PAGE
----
pvstar¶
- erfa.pvstar(pv)[source]¶
Convert star position+velocity vector to catalog coordinates.
- Parameters:
- pvdouble array
- Returns:
- radouble array
- decdouble array
- pmrdouble array
- pmddouble array
- pxdouble array
- rvdouble array
Notes
Wraps ERFA function
eraPvstar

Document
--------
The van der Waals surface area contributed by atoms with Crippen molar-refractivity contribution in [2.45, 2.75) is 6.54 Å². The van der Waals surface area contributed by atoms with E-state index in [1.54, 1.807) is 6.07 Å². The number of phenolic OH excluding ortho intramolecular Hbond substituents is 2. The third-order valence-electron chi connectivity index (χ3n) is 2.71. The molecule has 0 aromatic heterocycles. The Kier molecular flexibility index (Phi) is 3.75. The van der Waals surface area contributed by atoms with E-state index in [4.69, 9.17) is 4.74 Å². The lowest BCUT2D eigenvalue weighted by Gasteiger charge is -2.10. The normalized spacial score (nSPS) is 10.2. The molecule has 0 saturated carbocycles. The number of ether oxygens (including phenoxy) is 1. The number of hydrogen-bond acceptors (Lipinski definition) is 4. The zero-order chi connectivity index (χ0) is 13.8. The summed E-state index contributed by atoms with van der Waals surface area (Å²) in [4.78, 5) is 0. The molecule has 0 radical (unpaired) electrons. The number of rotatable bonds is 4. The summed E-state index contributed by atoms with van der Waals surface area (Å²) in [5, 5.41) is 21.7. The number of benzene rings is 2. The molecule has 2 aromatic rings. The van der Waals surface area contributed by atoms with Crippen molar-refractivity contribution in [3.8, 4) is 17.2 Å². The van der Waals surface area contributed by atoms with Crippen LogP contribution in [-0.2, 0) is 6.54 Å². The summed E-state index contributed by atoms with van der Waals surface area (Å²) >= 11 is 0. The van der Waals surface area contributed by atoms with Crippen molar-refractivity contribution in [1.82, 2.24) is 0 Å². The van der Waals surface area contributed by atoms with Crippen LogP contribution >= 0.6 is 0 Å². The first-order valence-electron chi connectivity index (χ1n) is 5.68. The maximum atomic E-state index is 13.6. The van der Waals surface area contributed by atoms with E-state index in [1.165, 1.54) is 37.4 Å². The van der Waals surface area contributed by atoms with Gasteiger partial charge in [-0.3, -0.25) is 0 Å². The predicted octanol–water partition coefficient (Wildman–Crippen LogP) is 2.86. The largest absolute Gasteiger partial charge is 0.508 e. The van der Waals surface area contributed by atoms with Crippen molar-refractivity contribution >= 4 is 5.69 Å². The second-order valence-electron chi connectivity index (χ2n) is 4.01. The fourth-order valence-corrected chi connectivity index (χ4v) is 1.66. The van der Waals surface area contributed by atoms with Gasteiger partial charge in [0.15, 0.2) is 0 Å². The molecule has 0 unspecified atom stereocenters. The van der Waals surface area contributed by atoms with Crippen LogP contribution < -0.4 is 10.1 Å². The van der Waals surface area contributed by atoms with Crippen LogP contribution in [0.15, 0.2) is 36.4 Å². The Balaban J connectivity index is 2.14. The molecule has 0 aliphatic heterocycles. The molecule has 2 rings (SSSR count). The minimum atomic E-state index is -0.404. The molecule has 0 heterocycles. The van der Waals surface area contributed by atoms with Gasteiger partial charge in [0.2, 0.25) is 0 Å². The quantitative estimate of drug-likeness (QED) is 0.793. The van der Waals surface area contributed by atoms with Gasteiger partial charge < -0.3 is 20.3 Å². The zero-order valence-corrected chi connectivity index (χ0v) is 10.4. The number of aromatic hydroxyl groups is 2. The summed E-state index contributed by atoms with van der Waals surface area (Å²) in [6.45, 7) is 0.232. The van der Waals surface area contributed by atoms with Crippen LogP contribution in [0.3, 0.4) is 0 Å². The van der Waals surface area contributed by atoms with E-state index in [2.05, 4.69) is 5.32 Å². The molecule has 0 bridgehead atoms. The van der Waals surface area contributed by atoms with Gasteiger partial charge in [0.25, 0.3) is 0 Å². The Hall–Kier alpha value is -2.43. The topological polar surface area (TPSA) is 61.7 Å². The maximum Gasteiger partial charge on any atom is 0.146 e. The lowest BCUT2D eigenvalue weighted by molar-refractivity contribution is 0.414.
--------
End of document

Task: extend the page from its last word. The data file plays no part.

. The ERFA documentation is:- - - - - - - - - - e r a P v s t a r - - - - - - - - - - Convert star position+velocity vector to catalog coordinates. Given (Note 1): pv double[2][3] pv-vector (au, au/day) Returned (Note 2): ra double right ascension (radians) dec double declination (radians) pmr double RA proper motion (radians/year) pmd double Dec proper motion (radians/year) px double parallax (arcsec) rv double radial velocity (km/s, positive = receding) Returned (function value): int status: 0 = OK -1 = superluminal speed (Note 5) -2 = null position vector Notes: 1) The specified pv-vector is the coordinate direction (and its rate of change) for the date at which the light leaving the star reached the solar-system barycenter. 2) The star data returned by this function are "observables" for an imaginary observer at the solar-system barycenter. Proper motion and radial velocity are, strictly, in terms of barycentric coordinate time, TCB. For most practical applications, it is permissible to neglect the distinction between TCB and ordinary "proper" time on Earth (TT/TAI). The result will, as a rule, be limited by the intrinsic accuracy of the proper-motion and radial-velocity data; moreover, the supplied pv-vector is likely to be merely an intermediate result (for example generated by the function eraStarpv), so that a change of time unit will cancel out overall. In accordance with normal star-catalog conventions, the object's right ascension and declination are freed from the effects of secular aberration. The frame, which is aligned to the catalog equator and equinox, is Lorentzian and centered on the SSB. Summarizing, the specified pv-vector is for most stars almost identical to the result of applying the standard geometrical "space motion" transformation to the catalog data. The differences, which are the subject of the Stumpff paper cited below, are: (i) In stars with significant radial velocity and proper motion, the constantly changing light-time distorts the apparent proper motion. Note that this is a classical, not a relativistic, effect. (ii) The transformation complies with special relativity. 3) Care is needed with units. The star coordinates are in radians and the proper motions in radians per Julian year, but the parallax is in arcseconds; the radial velocity is in km/s, but the pv-vector result is in au and au/day. 4) The proper motions are the rate of change of the right ascension and declination at the catalog epoch and are in radians per Julian year. The RA proper motion is in terms of coordinate angle, not true angle, and will thus be numerically larger at high declinations. 5) Straight-line motion at constant speed in the inertial frame is assumed. If the speed is greater than or equal to the speed of light, the function aborts with an error status. 6) The inverse transformation is performed by the function eraStarpv. Called: eraPn decompose p-vector into modulus and direction eraPdp scalar product of two p-vectors eraSxp multiply p-vector by scalar eraPmp p-vector minus p-vector eraPm modulus of p-vector eraPpp p-vector plus p-vector eraPv2s pv-vector to spherical eraAnp normalize angle into range 0 to 2pi Reference: Stumpff, P., 1985, Astron.Astrophys. 144, 232-240. This revision: 2023 May 4 Copyright (C) 2013-2023, NumFOCUS Foundation. Derived, with permission, from the SOFA library. See notes at end of file.